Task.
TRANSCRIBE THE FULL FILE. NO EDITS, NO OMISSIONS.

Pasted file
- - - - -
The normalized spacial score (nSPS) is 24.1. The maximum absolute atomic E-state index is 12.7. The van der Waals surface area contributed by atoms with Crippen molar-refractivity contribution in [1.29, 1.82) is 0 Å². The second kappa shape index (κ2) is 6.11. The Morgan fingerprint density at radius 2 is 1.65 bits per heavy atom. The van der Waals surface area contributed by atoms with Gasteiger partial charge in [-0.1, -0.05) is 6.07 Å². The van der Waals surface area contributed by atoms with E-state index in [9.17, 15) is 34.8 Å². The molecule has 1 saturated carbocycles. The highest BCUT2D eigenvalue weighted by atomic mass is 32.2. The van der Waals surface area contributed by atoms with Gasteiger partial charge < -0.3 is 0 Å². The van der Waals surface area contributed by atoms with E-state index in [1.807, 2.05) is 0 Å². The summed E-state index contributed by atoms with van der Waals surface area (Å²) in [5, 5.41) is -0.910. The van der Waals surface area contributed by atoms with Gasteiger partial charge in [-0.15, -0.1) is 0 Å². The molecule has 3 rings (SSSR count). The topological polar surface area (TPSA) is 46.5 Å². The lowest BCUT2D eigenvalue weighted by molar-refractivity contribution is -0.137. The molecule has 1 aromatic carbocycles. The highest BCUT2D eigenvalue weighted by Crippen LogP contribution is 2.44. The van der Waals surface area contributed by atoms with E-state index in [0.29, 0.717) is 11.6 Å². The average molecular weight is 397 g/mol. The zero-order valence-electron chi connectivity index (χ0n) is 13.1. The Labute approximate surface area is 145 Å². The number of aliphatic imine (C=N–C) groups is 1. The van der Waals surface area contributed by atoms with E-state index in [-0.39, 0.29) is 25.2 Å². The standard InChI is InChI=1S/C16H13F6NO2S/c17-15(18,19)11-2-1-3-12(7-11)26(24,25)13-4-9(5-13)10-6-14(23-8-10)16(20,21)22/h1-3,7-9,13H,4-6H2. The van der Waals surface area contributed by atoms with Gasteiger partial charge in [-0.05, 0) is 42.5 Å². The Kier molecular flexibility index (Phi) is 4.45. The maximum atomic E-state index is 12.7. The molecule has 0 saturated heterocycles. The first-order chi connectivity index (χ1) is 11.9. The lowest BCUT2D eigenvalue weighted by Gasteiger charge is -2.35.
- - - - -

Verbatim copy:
The normalized spacial score (nSPS) is 24.1. The maximum absolute atomic E-state index is 12.7. The van der Waals surface area contributed by atoms with Crippen molar-refractivity contribution in [1.29, 1.82) is 0 Å². The second kappa shape index (κ2) is 6.11. The Morgan fingerprint density at radius 2 is 1.65 bits per heavy atom. The van der Waals surface area contributed by atoms with Gasteiger partial charge in [-0.1, -0.05) is 6.07 Å². The van der Waals surface area contributed by atoms with E-state index in [9.17, 15) is 34.8 Å². The molecule has 1 saturated carbocycles. The highest BCUT2D eigenvalue weighted by atomic mass is 32.2. The van der Waals surface area contributed by atoms with Gasteiger partial charge < -0.3 is 0 Å². The van der Waals surface area contributed by atoms with E-state index in [1.807, 2.05) is 0 Å². The summed E-state index contributed by atoms with van der Waals surface area (Å²) in [5, 5.41) is -0.910. The van der Waals surface area contributed by atoms with Gasteiger partial charge in [-0.15, -0.1) is 0 Å². The molecule has 3 rings (SSSR count). The topological polar surface area (TPSA) is 46.5 Å². The lowest BCUT2D eigenvalue weighted by molar-refractivity contribution is -0.137. The molecule has 1 aromatic carbocycles. The highest BCUT2D eigenvalue weighted by Crippen LogP contribution is 2.44. The van der Waals surface area contributed by atoms with E-state index in [0.29, 0.717) is 11.6 Å². The average molecular weight is 397 g/mol. The zero-order valence-electron chi connectivity index (χ0n) is 13.1. The Labute approximate surface area is 145 Å². The number of aliphatic imine (C=N–C) groups is 1. The van der Waals surface area contributed by atoms with E-state index in [-0.39, 0.29) is 25.2 Å². The standard InChI is InChI=1S/C16H13F6NO2S/c17-15(18,19)11-2-1-3-12(7-11)26(24,25)13-4-9(5-13)10-6-14(23-8-10)16(20,21)22/h1-3,7-9,13H,4-6H2. The van der Waals surface area contributed by atoms with Gasteiger partial charge in [-0.05, 0) is 42.5 Å². The Kier molecular flexibility index (Phi) is 4.45. The maximum atomic E-state index is 12.7. The molecule has 0 saturated heterocycles. The first-order chi connectivity index (χ1) is 11.9. The lowest BCUT2D eigenvalue weighted by Gasteiger charge is -2.35.